But it wasn't until the top of the ninth inning that a Comerica Park security guard noticed the bottle in young Leo's hand.
"You know this is an alcoholic beverage?" the guard asked the professor.
"You've got to be kidding," Ratte replied. He asked for the bottle, but the security guard snatched it before Ratte could examine the label. Mistake or child neglect?
An hour later, Ratte was being interviewed by a Detroit police officer at Children's Hospital, where a physician at the Comerica Park clinic had dispatched Leo -- by ambulance -- after a cursory exam.
Leo betrayed no symptoms of inebriation. But the physician and a police officer from the Comerica substation suggested the ER visit after the boy admitted he was feeling a little nauseated.
The Comerica cop estimated that Leo had drunk about 12 ounces of the hard lemonade, which is 5% alcohol. But an ER resident who drew Leo's blood less than 90 minutes after he and his father were escorted from their seats detected no trace of alcohol.
"Completely normal appearing," the resident wrote in his report, "he is cleared to go home."
But it would be two days before the state of
Michigan allowed Ratte's wife, U-M architecture professor
Claire Zimmerman, to take their son home, and nearly a week
before Ratte was permitted to move back into his own
TRIPPI REGRETS NOT GETTING
EDWARDS TO STAY IN THE RACE
POLITICAL WIRE Joe Trippi had one shot to convince John Edwards to stay in the presidential race but "for the first time in thirty years of political work, I didn't go with my gut."
"I didn't tell him what I
should have told him: That I had this feeling that if he
stayed in the race he would win 300 or so delegates by Super
Tuesday and have maybe a one-in-five chance of forcing a
brokered convention. That there was a path ahead that would
be extremely painful, but could very well put him and his
causes at the top of the Democratic agenda. And that in
politics anything can happen -- even the possibility that in
an open convention with multiple ballots an embattled and
exhausted party would turn to him as their nominee. I should
have closed my eyes to the pain I saw around me on the
campaign bus, including my own. I should have told him
emphatically that he should stay in. My regret that I did
not do so -- that I let John Edwards down -- grows with
every day that the fight between Hillary Clinton and Barack
DON'T CRY FOR ME, ARKANSAS
Nostalgic moments from the Clinton years
WILLIAM SAFIRE, NEW YORK TIMES When Hillary Rodham Clinton's third and final choice for Attorney General was put in place, Janet Reno soon discovered the A.G. de facto was Mrs. Clinton's Arkansas law partner, Webster Hubbell: in the aftermath of the Branch Davidian disaster in Waco, Tex., it was the trusted Associate Attorney General Hubbell, not Reno, whom the White House consulted. The moment that revealed the distance between the third-choice A.G. and the President came when she told Tom Brokaw she was unable to talk to Bill Clinton immediately after the suicidal fire; instead, Webb Hubbell was the point of contact.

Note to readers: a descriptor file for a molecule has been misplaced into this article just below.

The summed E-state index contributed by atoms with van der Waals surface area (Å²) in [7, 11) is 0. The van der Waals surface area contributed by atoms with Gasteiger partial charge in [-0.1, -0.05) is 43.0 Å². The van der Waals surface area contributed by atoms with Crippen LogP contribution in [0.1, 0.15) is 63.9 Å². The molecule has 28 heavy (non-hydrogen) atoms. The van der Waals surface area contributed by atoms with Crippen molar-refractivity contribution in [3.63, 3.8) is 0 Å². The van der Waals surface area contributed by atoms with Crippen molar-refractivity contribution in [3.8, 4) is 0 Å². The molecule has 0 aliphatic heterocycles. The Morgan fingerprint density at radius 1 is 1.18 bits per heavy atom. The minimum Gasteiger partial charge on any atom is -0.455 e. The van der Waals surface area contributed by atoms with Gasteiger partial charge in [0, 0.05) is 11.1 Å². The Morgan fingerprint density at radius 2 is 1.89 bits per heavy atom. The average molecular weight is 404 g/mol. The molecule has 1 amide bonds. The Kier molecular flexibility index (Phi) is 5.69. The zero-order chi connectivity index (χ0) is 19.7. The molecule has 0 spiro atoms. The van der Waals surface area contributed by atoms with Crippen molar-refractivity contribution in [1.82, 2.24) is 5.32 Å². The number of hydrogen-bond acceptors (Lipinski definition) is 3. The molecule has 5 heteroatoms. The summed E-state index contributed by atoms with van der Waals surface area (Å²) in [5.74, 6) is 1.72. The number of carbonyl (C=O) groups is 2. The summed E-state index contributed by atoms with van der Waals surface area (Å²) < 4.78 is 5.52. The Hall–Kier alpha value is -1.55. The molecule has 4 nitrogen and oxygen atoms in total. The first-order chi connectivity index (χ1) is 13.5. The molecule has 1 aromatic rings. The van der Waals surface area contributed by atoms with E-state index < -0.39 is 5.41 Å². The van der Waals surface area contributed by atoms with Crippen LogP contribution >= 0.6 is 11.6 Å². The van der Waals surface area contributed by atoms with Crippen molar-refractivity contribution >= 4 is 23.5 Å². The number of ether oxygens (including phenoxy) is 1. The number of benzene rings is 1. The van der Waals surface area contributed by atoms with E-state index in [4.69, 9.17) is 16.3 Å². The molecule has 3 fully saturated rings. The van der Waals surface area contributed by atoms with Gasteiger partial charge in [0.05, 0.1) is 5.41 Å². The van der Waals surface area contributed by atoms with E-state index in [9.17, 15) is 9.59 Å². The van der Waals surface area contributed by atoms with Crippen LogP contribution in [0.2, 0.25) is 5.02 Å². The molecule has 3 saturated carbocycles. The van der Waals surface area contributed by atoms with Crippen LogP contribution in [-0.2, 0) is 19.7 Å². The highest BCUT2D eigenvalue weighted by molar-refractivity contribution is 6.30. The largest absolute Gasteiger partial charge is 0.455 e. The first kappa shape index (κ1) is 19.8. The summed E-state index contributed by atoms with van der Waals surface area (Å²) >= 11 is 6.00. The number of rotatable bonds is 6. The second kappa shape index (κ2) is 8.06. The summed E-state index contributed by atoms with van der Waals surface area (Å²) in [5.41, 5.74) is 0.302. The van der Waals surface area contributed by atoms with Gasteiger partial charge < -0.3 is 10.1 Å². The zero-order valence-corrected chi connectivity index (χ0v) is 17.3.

DEPARTMENT OF GOOD STUFF
ACTIVISM: HOW TO GET A POLICE CHIEF TO BACK
OFF SNEAKY, ILLEGAL SEARCHES
DC's police chief Kathy Lanier came up with a plan to get people to allow officers to search their homes for any object by granting them immunity only from the city' gun law. The local ACLU, led by Johnny Barnes, got on the case with a door to door information campaign that soon turned into a neighborhood march. With this sort of protest, Chief Lanier soon backed off of her sneaky search scheme.
HELEN THOMAS ASKS TOUGH QUESTIONS
ABOUT TORTURE; ONLINERS SEND HER FLOWERS
PHOTO BY FITCHMICAH
TEN COMMANDMENTS FOR OUR TIMES
1. Put an end to the capitalist system
2. Renounce wars
3. A world without imperialism or colonialism
4. The right to water
5. Development of clean energies
6. Respect Mother Earth
7. Treat basic services as human rights
8. Fight inequalities
9. Promote diversity of cultures and economies
10. Live well, not live better at the expense of others.
- Evo Morales, President of Bolivia
The possibility of the host of MSNBC's "Hardball" Christopher Matthews, running against Senator Specter of Pennsylvania, a Republican, for Mr. Specter's senate seat in Pennsylvania is intensifying. Although Mr. Matthews said to Bill Maher of HBO that he's "not getting involved in it" when asked about whether he would seek the position in 2010, it is odd to employ his television program in a way that would make him a favorable candidate to run for senator of Pennsylvania as a Democrat. Mr. Matthews, who is from the Philadelphia area, broadcasted his show from Philadelphia during the week of the Pennsylvania primary. Political figures that appeared on his national show were the mayor of Philadelphia, Michael Nutter, and an African-American congressman of Philadelphia, Chaka Fattah. In addition, Mr. Matthews interviewed on "Hardball" the chairmen of the Democratic committees of Allegheny, Montgomery, and Lackawanna counties, James Burn Jr., Marcel Groen, and Harry McGrath, local figures vital to any statewide candidacy. . Unlike those of the entertainment world, Mr. Matthews would be the rare person attempting to move from the press. He would be a test case for the notion that interrogating, blustering, and posturing on cable television can prepare one for a life of questioning and public speaking on the floor of the Senate. - NY Sun